Fraud is addressed in a variety of civil and criminal law contexts.
For civil law purposes, fraud may be actual, constructive or statutory. Actual fraud is the intentional or reckless misrepresentation of fact by words, conduct or silence in the face of a duty to disclose, which deceives another and causes that other legal injury. A person who relied on a fraudulent misrepresentation and suffered injury may sue the deceiver for damages in TORT. A contract induced by fraud may be avoided by the deceived party, who may also claim damages for losses caused by the fraud. The constructive fraud doctrine protects vulnerable parties in certain relationships. Conduct is deemed to be fraudulent and injured parties may avoid induced transactions and claim restitutionary damages in cases of undue influence, abuse of confidence, unconscionable bargain or fraud on powers. Various statutes, such as creditors' rights and land titles legislation, provide special definitions of fraud and establish the remedies for and consequences of such conduct.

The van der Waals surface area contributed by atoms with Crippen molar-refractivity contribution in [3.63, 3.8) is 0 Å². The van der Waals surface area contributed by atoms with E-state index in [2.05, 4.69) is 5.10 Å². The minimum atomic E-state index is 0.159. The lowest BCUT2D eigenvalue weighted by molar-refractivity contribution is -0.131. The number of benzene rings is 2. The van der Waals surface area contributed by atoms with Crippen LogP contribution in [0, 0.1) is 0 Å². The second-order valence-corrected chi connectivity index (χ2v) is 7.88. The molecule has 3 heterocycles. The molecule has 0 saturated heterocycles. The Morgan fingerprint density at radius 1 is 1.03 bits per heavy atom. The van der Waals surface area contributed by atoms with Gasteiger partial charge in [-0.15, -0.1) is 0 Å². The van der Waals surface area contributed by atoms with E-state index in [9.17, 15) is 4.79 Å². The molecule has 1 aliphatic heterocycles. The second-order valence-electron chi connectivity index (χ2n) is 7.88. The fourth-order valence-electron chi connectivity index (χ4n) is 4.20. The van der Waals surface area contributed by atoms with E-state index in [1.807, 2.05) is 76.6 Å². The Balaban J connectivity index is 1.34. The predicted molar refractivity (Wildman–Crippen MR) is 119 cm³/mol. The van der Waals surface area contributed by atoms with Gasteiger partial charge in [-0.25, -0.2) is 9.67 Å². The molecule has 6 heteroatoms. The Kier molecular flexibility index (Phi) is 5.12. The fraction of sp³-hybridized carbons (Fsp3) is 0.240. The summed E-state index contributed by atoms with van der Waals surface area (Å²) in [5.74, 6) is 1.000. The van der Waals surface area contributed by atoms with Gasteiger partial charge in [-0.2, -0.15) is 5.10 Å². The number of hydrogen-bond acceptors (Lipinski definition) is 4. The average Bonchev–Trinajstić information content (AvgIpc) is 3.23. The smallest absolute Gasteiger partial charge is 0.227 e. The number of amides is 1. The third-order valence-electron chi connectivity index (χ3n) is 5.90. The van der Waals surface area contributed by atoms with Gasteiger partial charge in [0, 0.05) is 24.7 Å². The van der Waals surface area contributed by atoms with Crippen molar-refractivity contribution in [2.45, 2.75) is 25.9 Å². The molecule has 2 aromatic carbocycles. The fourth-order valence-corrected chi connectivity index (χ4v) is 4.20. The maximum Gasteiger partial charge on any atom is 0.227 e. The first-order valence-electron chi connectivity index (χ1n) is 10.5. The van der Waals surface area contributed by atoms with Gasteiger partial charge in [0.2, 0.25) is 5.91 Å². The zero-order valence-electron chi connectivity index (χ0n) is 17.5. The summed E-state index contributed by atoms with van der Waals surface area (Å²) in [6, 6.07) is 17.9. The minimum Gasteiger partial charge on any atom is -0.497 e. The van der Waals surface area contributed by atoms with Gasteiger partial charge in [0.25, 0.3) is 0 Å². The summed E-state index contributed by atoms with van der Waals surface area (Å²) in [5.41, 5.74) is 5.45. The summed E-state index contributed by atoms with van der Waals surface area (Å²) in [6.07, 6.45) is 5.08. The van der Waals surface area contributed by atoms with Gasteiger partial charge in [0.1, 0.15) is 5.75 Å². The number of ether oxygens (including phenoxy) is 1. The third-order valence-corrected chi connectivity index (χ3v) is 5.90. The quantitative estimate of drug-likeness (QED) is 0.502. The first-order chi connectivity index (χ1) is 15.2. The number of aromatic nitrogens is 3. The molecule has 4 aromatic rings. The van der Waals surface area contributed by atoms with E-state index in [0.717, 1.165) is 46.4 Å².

The Criminal Code penalizes a large number of fraud-related activities. The basic fraud provision is s380(1), which provides that everyone commits an offence who, by deceit, falsehood or other fraudulent means (acts a reasonable person would consider dishonest) defrauds the public or any person of any property, money or valuable security. If the subject matter of the offence is a testamentary instrument (eg, a will) or its value exceeds $5000, the offence is indictable and the maximum sentence is 10 years' imprisonment. Otherwise, the prosecution may elect to proceed either by indictment, and seek a maximum penalty of 2 years' imprisonment, or by summary conviction procedure. The Criminal Code establishes offences for particular frauds, including stock market manipulations, mail fraud, fraudulent property transactions, fraud concerning trademarks, conveyances of property to defeat creditors, falsification of records, impersonation and criminal breach of contract.